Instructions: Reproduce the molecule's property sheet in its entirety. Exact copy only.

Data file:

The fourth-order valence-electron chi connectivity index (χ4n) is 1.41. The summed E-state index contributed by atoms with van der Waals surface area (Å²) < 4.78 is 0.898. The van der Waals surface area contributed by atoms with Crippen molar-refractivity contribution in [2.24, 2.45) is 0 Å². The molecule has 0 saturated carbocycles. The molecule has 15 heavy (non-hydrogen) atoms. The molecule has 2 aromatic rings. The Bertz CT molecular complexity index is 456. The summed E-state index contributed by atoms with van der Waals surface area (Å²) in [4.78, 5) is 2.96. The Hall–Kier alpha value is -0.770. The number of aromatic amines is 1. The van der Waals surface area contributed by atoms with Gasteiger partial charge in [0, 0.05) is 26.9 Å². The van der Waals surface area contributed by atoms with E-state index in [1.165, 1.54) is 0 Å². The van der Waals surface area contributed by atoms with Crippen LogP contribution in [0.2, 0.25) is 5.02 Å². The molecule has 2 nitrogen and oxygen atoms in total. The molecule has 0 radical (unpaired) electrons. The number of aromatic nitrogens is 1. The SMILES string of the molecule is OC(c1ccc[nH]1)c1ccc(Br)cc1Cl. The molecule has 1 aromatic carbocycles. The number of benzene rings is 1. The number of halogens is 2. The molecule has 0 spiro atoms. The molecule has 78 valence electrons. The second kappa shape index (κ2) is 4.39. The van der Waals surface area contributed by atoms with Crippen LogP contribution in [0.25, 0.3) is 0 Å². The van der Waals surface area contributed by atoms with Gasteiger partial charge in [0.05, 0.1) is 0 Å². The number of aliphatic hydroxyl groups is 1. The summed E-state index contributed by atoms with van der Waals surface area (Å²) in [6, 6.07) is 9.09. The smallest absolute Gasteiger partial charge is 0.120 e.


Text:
The fourth-order valence-electron chi connectivity index (χ4n) is 1.41. The summed E-state index contributed by atoms with van der Waals surface area (Å²) < 4.78 is 0.898. The van der Waals surface area contributed by atoms with Crippen molar-refractivity contribution in [2.24, 2.45) is 0 Å². The molecule has 0 saturated carbocycles. The molecule has 15 heavy (non-hydrogen) atoms. The molecule has 2 aromatic rings. The Bertz CT molecular complexity index is 456. The summed E-state index contributed by atoms with van der Waals surface area (Å²) in [4.78, 5) is 2.96. The Hall–Kier alpha value is -0.770. The number of aromatic amines is 1. The van der Waals surface area contributed by atoms with Gasteiger partial charge in [0, 0.05) is 26.9 Å². The van der Waals surface area contributed by atoms with E-state index in [1.165, 1.54) is 0 Å². The van der Waals surface area contributed by atoms with Crippen LogP contribution in [0.2, 0.25) is 5.02 Å². The molecule has 2 nitrogen and oxygen atoms in total. The molecule has 0 radical (unpaired) electrons. The number of aromatic nitrogens is 1. The SMILES string of the molecule is OC(c1ccc[nH]1)c1ccc(Br)cc1Cl. The molecule has 1 aromatic carbocycles. The number of benzene rings is 1. The number of halogens is 2. The molecule has 0 spiro atoms. The molecule has 78 valence electrons. The second kappa shape index (κ2) is 4.39. The van der Waals surface area contributed by atoms with Crippen LogP contribution in [0.25, 0.3) is 0 Å². The van der Waals surface area contributed by atoms with Gasteiger partial charge in [0.05, 0.1) is 0 Å². The number of aliphatic hydroxyl groups is 1. The summed E-state index contributed by atoms with van der Waals surface area (Å²) in [6, 6.07) is 9.09. The smallest absolute Gasteiger partial charge is 0.120 e.